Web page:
By Mason W. Canales
Killeen Daily Herald
HARKER HEIGHTS - The city is still negotiating for property to build water infrastructure adjacent to its maintenance yard on Veterans Memorial Boulevard, but the courts have already assigned special commissioners to hear the case if the entities don't come to terms.
The city's attorney is meeting with Luree Inc.'s - the current property owners - attorney for negotiations, said City Manager Steve Carpenter.
"I think we are pretty close, so hopefully, we will have some agreement," he said.
In early December, the City Council authorized the city to condemn the land after the city tried to reach a deal with Luree Inc. for several months. The city's latest offer at the time of that action was $62,000, which was based on a third-party real estate appraiser.
After the action, the city filed a petition for condemnation with the county clerk's office, which was placed in the County Court at Law No. 3 before Judge Rebecca Depew. Three special commissioners were also appointed to the case Dec. 15 - Bill Jones, Tom Ray and Michael Brock.
The commissioners act as an administrative authority and not a court authority, but they do set up a hearing for the case, said County Court of Law No. 1, Judge Edward Johnson.
Johnson has been trying condemnation cases for 25 years in Bell County, he said.
The petition for condemnation is rarely denied, because of the Texas Constitution, Johnson said.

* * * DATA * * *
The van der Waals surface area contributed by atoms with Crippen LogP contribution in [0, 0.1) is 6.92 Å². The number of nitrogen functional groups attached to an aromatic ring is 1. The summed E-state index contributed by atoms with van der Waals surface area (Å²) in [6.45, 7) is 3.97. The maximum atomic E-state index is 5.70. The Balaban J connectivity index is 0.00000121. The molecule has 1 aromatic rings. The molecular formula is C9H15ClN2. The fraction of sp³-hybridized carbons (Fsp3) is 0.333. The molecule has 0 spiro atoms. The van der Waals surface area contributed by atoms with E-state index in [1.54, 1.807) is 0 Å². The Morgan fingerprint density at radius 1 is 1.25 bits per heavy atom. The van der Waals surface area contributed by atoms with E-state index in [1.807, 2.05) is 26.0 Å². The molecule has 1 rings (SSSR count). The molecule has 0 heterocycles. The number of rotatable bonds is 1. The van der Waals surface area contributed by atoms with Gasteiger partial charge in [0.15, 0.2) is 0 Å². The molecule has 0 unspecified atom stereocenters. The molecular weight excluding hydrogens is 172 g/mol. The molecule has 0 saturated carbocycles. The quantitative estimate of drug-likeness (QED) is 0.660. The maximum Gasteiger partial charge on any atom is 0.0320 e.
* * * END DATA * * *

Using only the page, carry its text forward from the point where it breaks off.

"Once the (condemning authority) established a public necessity, they have the right to take the right," he said.
There is really no time frame for this process, Johnson said. The commissioners schedule the hearing between the two parties and they will set the assessed damages for the property that is being condemned.
"Both sides will appear at that hearing," he said. "The condemning authority then presents what their plans are for the property, and they will generally have some real estate broker to assess what the damages are."
Sometimes each party agrees that the award from the commission is fair and they except it; however, each party can file an objection to the award, which turns the condemnation case into a "live suit," Johnson said.
If an objection is filed with the court, the condemning entity has the right to file a deposit with the court registry and start construction, Johnson said. The deposit will then be awarded at some point after the trial. And if the courts decide the property is worth more, the condemning entity would have to pay more, if it is less, than the original owner gets less.
"(The parties) generally settle," Johnson said. "I would suspect about one out of 10 go to trial."